By Steve Keating
(Reuters) - Those looking to invest in sport should bet on women's leagues, with post-pandemic interest presenting new opportunities, says Angela Ruggiero the former International Olympic Committee executive board member and co-founder of the Sports Innovation Lab.
While established men's leagues with their traditional revenue streams have nibbled at industry innovations, the newcomers have embraced technology and anything else that can help them gain a toe hold in a rapidly evolving marketplace.
"I liken women's sports to startups; they're here but their growth is exponential," explained Ruggiero, during Foley Sports and Entertainment Group's "The Comeback; Sports in a Worldwide Pandemic" seminar on Wednesday.
"The market has finally caught up, society in some ways is demanding it and technology is enabling it so I am super bullish on women's sports.
"Everyone is trying to figure it out (the women's sport market) but everyone can feel the timing is right upon us."
While men's professional leagues dominate the landscape with multi-billion dollar rights deals and sponsorships, women's sport has been making slow but steady progress with demands for better pay and working conditions.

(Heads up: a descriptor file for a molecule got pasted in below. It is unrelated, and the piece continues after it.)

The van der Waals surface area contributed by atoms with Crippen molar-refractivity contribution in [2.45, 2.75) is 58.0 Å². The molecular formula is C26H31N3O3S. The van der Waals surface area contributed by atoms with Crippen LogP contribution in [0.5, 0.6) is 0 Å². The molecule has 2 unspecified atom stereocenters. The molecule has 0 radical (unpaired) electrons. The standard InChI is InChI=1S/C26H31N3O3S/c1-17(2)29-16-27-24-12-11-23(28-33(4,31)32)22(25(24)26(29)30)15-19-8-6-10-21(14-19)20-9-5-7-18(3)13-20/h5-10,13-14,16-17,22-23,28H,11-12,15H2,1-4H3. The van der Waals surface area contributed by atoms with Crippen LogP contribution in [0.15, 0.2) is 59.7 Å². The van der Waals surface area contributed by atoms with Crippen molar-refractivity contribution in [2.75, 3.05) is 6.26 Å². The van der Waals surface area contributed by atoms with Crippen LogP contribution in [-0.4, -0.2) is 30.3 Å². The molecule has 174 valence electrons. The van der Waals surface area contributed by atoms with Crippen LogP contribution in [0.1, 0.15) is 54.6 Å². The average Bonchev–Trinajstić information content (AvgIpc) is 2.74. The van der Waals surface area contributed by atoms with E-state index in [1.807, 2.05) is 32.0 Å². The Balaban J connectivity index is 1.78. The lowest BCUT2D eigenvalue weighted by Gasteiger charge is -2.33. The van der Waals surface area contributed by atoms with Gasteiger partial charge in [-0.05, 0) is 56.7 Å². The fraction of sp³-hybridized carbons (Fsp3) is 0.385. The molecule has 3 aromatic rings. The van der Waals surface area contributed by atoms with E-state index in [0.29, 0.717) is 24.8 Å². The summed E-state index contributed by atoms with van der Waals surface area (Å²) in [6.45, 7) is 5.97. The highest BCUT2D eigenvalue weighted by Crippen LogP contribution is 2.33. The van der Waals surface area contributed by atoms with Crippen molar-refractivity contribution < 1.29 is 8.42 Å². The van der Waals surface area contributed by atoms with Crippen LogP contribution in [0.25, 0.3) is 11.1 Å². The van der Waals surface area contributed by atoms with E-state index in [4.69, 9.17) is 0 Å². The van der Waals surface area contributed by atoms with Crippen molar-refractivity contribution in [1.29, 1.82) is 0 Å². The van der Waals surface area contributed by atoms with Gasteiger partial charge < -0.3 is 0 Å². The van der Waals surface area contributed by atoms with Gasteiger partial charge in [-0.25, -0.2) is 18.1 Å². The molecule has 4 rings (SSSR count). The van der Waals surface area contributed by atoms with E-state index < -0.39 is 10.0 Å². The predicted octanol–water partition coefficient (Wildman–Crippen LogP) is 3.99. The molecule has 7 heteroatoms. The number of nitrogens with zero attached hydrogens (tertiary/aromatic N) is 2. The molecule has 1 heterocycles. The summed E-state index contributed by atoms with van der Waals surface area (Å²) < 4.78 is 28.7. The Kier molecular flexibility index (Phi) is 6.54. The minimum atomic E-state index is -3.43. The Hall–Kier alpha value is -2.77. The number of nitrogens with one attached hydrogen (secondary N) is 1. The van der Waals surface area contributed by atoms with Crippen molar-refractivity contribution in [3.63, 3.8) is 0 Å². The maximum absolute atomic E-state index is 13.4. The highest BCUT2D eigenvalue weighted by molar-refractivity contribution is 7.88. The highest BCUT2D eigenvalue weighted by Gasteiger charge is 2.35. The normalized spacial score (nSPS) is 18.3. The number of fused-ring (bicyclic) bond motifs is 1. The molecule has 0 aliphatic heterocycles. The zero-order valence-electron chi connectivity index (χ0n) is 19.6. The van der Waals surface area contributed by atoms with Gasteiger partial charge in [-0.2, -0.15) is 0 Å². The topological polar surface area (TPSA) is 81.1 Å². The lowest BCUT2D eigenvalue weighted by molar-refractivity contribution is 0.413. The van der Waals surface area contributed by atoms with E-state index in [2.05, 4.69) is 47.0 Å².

That push has been supported by increased interest as reflected by the National Women's Soccer League (NWSL), which gained a record breaking number of viewers when it became the first in North America to return from the COVID-19 shutdown.
Ruggiero says part of that growth comes from the willingness of women's leagues to embrace new technology and ideas to engage an ever-changing fan base.
"The new age consumer is demanding a new way to engage with sports," said Ruggiero. "Men's sport is trying to innovate in some way around the edges.
"Women's (sport) has a clean slate."
Both men's and women's sport face challenges from other forms of entertainment, such as streaming services like Netflix and video games, explained Ruggiero.
During the pandemic when many sports were shuttered or operated in bubbles, fans discovered other distractions and communities.
"These fans are different, we are operating in completely new ways," said Ruggiero, who represented the U.S. at four Olympics in ice hockey winning a gold medal, two silvers and a bronze.
"You think about how many people during the pandemic watched Netflix or turned to Fortnite or another form of entertainment and not sports. It is a little scary.
"These new consumers want more, expect more, they want more personalization and they are getting that with other forms of entertainment.
"We (sport) are losing that game to other forms of entertainment. Community is everything and before we were the only game in town and now we are not."
(Reporting by Steve Keating in Toronto. Editing by Toby Davis)